I then called a spokesperson at the Israeli Prime Minister's office to ask him what was going on. People  questioned how it was that illegal building was going on right under Netanyahu’s nose and he didn't know about it or stop it. There was speculation that maybe he had given a "nod" to the Wakf and Jordan to finish the  palace on this Hill of Neans, presumably for a Palestinian Prime Minister ( or maybe even King Abdullah himself.!).  I spoke to the Prime Minister's Netanyahu's office three times and the same spokesman said he didn't know what was going on but would get back to me. "It's a good question you are asking. I'll get back to you." But of course I never received a response.


In the summer of 2011, I spoke to Aryeh King, an Israeli living nearby on Mount of Olives in East Jerusalem. He said he had gone over there but everything was all fenced off and no one could get near the unfinished palace.  I decided there was no point in trying.


But a year later in the summer of 2012, I flagged a cab and learned that my  driver lived in Beit Hanina.  I immediately asked him if he could take me to Hussein's unfinished Palace on the Hill of Beans. He said he knew where it was and I offered him about four times of what the fare should have been if he would take me and wait up there until I walked around and took photos. He agreed and as we approached the hill, I noticed that the unfinished Palace was no longer visible from the highway as I remembered it. A large water tank of some sort was in front of it so it blocked the view from the road, making it impossible to find the Palace unless you were a "local" who knew Beit Hanina well.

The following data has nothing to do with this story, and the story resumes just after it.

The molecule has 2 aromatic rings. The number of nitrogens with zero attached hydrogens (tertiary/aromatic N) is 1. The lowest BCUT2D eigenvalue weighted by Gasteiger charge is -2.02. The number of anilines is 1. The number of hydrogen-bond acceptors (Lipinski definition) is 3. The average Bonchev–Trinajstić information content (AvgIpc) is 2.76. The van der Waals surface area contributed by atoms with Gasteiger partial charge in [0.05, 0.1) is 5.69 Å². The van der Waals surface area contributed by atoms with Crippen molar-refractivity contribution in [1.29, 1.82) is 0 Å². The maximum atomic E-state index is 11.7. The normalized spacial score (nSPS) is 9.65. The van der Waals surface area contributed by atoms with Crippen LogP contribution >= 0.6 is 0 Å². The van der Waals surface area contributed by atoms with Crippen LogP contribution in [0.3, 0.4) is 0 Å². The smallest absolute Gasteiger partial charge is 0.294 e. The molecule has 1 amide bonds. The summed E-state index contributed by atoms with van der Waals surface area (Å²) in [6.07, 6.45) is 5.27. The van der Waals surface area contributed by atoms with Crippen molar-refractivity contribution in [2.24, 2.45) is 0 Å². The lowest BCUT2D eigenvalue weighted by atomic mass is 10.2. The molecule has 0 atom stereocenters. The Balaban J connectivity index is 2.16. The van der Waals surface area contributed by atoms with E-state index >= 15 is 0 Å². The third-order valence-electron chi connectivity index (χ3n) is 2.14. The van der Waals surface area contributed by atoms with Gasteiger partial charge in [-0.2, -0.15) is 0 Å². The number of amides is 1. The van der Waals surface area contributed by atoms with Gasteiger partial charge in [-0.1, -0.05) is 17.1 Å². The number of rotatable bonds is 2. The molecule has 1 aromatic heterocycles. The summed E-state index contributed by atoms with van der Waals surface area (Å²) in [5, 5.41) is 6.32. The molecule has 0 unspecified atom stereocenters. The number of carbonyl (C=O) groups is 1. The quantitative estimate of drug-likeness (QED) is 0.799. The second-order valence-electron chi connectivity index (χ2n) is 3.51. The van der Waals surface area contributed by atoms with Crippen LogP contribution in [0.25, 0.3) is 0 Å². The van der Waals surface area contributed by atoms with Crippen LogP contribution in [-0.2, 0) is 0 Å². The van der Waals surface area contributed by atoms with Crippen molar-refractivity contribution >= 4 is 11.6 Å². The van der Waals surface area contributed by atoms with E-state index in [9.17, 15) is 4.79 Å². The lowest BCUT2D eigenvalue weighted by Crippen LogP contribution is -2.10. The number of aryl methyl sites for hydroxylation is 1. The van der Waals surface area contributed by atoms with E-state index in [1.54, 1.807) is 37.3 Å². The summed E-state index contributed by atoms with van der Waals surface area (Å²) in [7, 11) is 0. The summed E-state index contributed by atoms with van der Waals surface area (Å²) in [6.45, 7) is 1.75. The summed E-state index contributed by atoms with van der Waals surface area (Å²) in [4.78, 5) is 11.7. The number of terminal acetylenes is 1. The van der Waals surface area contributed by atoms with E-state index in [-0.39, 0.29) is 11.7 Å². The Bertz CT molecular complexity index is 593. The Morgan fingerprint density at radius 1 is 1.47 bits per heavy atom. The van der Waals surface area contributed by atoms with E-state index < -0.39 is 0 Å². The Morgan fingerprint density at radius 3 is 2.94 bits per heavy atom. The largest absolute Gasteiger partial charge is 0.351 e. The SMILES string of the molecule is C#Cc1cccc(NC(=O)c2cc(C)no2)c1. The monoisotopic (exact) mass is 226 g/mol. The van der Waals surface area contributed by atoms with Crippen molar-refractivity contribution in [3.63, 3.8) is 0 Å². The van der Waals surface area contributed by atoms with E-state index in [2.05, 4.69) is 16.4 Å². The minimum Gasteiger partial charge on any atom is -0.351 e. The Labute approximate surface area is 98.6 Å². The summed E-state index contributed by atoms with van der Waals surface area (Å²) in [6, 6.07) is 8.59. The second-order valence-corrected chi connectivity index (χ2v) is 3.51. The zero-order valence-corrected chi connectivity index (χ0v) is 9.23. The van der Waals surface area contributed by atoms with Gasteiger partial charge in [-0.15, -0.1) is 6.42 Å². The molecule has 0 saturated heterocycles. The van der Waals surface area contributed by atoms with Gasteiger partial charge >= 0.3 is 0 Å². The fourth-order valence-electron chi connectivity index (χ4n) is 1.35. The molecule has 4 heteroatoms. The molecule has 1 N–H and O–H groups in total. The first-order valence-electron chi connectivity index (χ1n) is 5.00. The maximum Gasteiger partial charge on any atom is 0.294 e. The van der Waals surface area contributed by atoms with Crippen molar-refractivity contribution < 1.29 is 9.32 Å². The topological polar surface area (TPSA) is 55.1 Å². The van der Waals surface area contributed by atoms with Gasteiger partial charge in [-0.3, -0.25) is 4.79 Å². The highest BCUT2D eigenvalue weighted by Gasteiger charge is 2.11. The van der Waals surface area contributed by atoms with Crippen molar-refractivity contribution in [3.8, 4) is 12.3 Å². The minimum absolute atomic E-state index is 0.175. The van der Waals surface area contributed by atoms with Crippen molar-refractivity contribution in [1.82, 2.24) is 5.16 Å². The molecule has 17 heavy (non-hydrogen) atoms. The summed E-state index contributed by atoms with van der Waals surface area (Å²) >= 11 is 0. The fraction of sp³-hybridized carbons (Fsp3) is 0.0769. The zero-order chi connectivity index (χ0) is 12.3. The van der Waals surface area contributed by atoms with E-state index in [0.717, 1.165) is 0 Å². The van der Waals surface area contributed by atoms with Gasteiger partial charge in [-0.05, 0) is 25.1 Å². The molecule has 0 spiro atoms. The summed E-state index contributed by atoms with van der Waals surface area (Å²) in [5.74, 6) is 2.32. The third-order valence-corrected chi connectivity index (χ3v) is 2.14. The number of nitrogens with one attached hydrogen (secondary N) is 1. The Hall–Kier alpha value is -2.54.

On arriving to the palace I immediately spotted a lone Israeli police car that was sitting there. We were the only ones there and my driver was a little weary about the police car. The police man looked at me as I got out, but didn’t stop me from looking around . 


As I walked inside the unfinished palace and noticed the 1967 graffiti that was on some of its frame , I marveled at the fact that the King had put in a beautiful fireplace.(see all photos) The panoramic view from the palace was stunning-Jerusalem lay in the front, and in the backside of the Hill the sprawling city of Ramallah had crept up  almost to the Palace. If there ever is a two state solution, and Beit Hanina is given to the Palestinians, then this Hill Of Beans would be the obvious choice for a location for a palace for the Palestinian President.


At the backside of the unfinished palace facing Ramallah there was a whole other structure that was like an enclosed tunnel that I walked through. It was sort of spooky walking there alone . I wondered if this structure which was part of the palace complex had been built for the King's security apparatus to protect him from the East side that now links up to Ramallah. There were windows in this structure behind the palace from which you could see out to the East (see pho

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Rhonda Spivak, Editor

Publisher: Spivak's Jewish Review Ltd.

Opinions expressed in letters to the editor or articles by contributing writers are not necessarily endorsed by Winnipeg Jewish Review.